South Korea wants more measures over Japan’s use of war-time sex slaves
Seoul — South Korean President Moon Jae-in ordered more steps to resolve a dispute with Japan over sex slaves in the Second World War, calling a 2015 agreement reached under his predecessor faulty in "procedure and content".
Moon’s statement on Thursday called for a resolution "with a focus on the victims", taking into account a five-month review that concluded this week. It didn’t say whether he was scrapping the previous deal, which the two countries at the time had called "irreversible".
"Despite the burden that the agreement is an official promise between the two countries confirmed by the leaders, I have to make it clear again as the president and with my people that the issue of comfort women can’t be resolved with this agreement," Moon said.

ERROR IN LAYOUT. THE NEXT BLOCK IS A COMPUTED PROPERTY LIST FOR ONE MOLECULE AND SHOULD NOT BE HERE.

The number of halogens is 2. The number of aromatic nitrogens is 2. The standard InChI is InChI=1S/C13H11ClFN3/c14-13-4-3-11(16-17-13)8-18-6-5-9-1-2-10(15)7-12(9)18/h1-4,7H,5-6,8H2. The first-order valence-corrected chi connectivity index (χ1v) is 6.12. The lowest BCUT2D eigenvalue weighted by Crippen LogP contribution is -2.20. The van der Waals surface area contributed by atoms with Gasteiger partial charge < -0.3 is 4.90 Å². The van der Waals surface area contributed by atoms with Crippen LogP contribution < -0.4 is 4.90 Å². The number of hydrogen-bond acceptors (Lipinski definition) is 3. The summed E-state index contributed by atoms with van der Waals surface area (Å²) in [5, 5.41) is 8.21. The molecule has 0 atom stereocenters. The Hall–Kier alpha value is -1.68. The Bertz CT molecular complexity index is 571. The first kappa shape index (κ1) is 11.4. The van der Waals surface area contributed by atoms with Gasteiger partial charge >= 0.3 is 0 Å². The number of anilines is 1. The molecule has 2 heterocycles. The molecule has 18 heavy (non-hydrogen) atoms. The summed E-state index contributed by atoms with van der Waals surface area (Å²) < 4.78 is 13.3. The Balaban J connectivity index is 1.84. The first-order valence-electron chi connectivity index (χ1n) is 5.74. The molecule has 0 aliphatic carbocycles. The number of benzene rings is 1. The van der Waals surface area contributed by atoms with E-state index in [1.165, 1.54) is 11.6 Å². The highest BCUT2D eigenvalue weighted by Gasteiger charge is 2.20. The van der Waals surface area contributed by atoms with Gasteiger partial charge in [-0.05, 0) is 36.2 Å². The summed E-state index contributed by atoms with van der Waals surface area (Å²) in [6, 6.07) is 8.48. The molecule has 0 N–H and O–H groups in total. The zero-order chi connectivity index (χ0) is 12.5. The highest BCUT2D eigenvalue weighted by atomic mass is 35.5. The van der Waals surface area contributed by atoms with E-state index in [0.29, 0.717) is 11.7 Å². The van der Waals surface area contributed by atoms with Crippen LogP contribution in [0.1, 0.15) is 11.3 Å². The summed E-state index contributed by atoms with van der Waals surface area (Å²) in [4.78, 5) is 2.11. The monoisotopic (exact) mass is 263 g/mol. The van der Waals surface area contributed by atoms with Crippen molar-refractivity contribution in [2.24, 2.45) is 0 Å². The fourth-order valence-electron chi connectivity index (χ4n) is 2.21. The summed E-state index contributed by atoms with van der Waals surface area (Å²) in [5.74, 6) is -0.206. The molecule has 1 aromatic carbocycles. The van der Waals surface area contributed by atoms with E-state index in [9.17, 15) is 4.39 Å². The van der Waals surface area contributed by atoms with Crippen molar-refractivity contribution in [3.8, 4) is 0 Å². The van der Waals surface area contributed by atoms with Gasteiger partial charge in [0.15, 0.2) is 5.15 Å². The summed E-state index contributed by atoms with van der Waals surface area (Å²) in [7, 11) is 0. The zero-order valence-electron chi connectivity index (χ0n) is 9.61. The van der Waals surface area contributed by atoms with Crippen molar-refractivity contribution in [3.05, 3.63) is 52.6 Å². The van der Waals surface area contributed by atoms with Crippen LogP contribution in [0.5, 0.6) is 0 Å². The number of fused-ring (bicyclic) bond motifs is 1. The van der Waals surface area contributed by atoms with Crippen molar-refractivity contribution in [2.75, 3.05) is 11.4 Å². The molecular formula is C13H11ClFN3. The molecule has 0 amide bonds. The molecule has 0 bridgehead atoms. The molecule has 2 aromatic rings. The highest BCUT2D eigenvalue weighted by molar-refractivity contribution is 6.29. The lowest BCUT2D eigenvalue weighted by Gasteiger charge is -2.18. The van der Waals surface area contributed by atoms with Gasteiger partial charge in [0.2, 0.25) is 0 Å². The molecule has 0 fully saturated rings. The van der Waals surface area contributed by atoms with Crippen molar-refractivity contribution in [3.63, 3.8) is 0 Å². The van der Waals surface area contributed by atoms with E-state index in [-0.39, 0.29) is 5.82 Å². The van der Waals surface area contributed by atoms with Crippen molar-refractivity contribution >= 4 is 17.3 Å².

The statement is likely to increase tensions between the US allies at a time when the Trump administration is weighing military action to stop North Korea from threatening the US with a nuclear bomb.
On Wednesday, Japan reacted angrily after the South Korean panel found faults with the 2015 agreement.
"If the South Korean government tries to change an agreement that is already being put into practice based on this report, relations between Japan and South Korea will become unmanageable," Japanese foreign minister Taro Kono said. "This is absolutely unacceptable."
In December 2015, Japanese Prime Minister Shinzo Abe made a landmark apology to South Korean "comfort women", with his government agreeing to provide ¥1bn ($8.8m) to a fund for compensating victims.
Historians estimate anywhere from 50,000 to 200,000 women — many of them Korean — served in Japan’s military brothels. Japan had apologised in 1993 and set up a compensation fund that was rejected by some victims because it was privately funded.